"I might add I’ve been accused of fabricating minutes; getting everything wrong; being invisible; in fact anyone would think I was some sort of evil genius. But no, I was just doing the minutes, same as ever, doing my best to preserve accurate records of our party’s history".
A second motion was passed which urged SSP members to avoid the use of the courts in such situation and avoid the use of the capitalist media when making allegation against other SSP members, and was aimed at the tape recording of Sheridan that had just been released by George McNeilage.
The mover condemned both the recording of the tape in the way it had been used. The resolution said: "SSP members should not resort to the non-party media when making allegations against other SSP members. Such allegations should be brought initially before the appropriate party body at the level concerned with the right to appeal to a higher level"
After breaking to attend a demonstration in support of migrants and refugees, the conference went on have a day and a half of policy debate on a full range of issues from the war and the international situation, defending the public sector, the Gaelic language, prostitution, childcare, the environment and global warming, trade unions and campaigning priorities. The conference reaffirmed SSP policy for an independent Socialist Scotland.
The conference was extremely open in that everyone who wanted to speak in a discussion was taken ˆ though this did mean that a few resolutions were not reached at all. Important political differences remain inside the SSP after the split, but these were debated out in a comradely fashion. There were times when the level of the political debate seemed frustrating - for example with the predominance of complacent two-staters in the Palestine discussion - but other times when it was very impressive -for example in the debate on prostitution.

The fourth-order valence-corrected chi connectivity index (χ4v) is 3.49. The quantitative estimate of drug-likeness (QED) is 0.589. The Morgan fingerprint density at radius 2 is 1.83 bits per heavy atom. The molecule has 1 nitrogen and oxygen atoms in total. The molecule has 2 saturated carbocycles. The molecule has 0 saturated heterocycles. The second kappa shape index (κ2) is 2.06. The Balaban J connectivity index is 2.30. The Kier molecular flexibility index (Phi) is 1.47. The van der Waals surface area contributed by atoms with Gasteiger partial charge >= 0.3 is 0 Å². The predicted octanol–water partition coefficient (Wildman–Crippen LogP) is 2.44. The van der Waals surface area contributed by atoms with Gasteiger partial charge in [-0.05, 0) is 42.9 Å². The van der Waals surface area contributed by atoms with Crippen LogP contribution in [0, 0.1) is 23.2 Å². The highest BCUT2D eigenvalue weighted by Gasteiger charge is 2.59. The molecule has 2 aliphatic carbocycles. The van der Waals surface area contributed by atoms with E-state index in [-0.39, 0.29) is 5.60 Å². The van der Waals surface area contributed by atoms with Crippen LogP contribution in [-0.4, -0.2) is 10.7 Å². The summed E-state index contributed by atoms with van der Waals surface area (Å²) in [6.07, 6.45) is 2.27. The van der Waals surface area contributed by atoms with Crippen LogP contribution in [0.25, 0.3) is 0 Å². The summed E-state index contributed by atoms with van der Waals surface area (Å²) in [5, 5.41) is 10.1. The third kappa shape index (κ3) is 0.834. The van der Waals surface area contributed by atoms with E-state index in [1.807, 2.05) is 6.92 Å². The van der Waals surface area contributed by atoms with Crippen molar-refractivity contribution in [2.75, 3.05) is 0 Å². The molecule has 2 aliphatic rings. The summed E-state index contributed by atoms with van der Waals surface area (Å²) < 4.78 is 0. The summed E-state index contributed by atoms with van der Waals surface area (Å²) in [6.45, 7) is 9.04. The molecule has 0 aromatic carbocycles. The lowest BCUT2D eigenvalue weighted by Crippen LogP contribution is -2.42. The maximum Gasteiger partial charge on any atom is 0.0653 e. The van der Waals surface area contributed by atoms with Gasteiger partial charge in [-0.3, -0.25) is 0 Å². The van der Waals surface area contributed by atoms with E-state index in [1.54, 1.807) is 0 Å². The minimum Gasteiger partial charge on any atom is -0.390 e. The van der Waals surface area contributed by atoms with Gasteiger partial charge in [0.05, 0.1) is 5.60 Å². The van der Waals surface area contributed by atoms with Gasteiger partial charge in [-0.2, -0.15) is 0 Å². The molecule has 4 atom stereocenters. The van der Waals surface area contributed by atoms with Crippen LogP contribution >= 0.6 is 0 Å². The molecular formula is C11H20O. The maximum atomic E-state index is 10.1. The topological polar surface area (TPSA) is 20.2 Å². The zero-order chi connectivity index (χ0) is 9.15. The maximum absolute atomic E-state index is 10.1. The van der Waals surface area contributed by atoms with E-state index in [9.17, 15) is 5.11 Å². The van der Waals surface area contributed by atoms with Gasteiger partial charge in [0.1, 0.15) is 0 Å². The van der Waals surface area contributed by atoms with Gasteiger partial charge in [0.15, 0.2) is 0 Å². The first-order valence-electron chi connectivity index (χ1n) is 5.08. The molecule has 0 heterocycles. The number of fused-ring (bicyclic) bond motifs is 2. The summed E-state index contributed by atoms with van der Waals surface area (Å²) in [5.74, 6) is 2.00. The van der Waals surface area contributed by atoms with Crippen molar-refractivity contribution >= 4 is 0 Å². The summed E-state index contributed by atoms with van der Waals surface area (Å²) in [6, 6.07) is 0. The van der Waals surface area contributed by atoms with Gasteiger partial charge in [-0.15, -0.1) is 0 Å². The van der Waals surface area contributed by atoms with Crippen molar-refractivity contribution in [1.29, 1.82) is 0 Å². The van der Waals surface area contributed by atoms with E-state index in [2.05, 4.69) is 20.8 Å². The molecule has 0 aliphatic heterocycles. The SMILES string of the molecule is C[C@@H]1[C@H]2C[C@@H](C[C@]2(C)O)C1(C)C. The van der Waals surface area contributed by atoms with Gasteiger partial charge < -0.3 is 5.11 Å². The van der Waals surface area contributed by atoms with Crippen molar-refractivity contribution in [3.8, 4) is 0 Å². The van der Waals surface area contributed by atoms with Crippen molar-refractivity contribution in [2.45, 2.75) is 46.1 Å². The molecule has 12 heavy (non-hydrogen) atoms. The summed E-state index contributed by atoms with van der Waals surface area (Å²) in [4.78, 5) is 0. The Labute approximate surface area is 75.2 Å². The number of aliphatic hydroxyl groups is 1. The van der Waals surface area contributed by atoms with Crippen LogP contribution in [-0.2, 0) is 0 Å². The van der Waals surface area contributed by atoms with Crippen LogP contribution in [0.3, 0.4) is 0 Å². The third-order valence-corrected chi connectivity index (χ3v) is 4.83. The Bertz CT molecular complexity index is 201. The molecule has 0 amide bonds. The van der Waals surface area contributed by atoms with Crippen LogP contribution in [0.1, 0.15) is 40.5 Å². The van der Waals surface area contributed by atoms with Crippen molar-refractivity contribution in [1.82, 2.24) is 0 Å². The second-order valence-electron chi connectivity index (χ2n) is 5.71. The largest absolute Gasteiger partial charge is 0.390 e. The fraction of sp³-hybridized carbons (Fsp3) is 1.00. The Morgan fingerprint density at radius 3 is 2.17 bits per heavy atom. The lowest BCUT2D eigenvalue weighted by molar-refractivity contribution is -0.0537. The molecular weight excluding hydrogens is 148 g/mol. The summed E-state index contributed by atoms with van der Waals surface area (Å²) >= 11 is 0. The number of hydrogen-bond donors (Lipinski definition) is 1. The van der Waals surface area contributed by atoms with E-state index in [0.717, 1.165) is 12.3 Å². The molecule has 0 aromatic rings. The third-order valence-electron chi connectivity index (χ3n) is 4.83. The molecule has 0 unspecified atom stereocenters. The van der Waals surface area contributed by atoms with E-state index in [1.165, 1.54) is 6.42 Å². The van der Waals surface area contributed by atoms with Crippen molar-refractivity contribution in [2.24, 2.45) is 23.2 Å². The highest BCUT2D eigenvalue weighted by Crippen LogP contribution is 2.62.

Conference elected a new Executive on which there are a large number of new faces - in particular a significant number who have gained political experience through their leadership of the SSY. A number of those who have been central to the SSP since its inception, e.g. outgoing National Secretary Allan Green, had decided to stand down at this point before the Sheridan crisis. Others may well have been affected by the toll of the last two years.
While it is always a gamble for more experienced activists to stand back and let others take the reins, without being fully sure whether this team is ready for the responsibility, without such wagers the future of organisations cannot be assured. It is not as if the outgoing leadership comrades who did not stand again will not still be active in the party at different levels and available to put forward their ideas if they are asked.
The next big test for the SSP is the elections for the Scottish Parliament next May. It will not be easy to maintain serious representation in the Parliament, but with a big effort nor is it. As Colin Fox noted in his written report: "Many commentators have already written the SSP off for the 2007 elections but the latest System Three Three poll put us back up at 6 per cent and within touching distance of keeping our MSPs".
The task of the left in England is to give them all the support we can muster.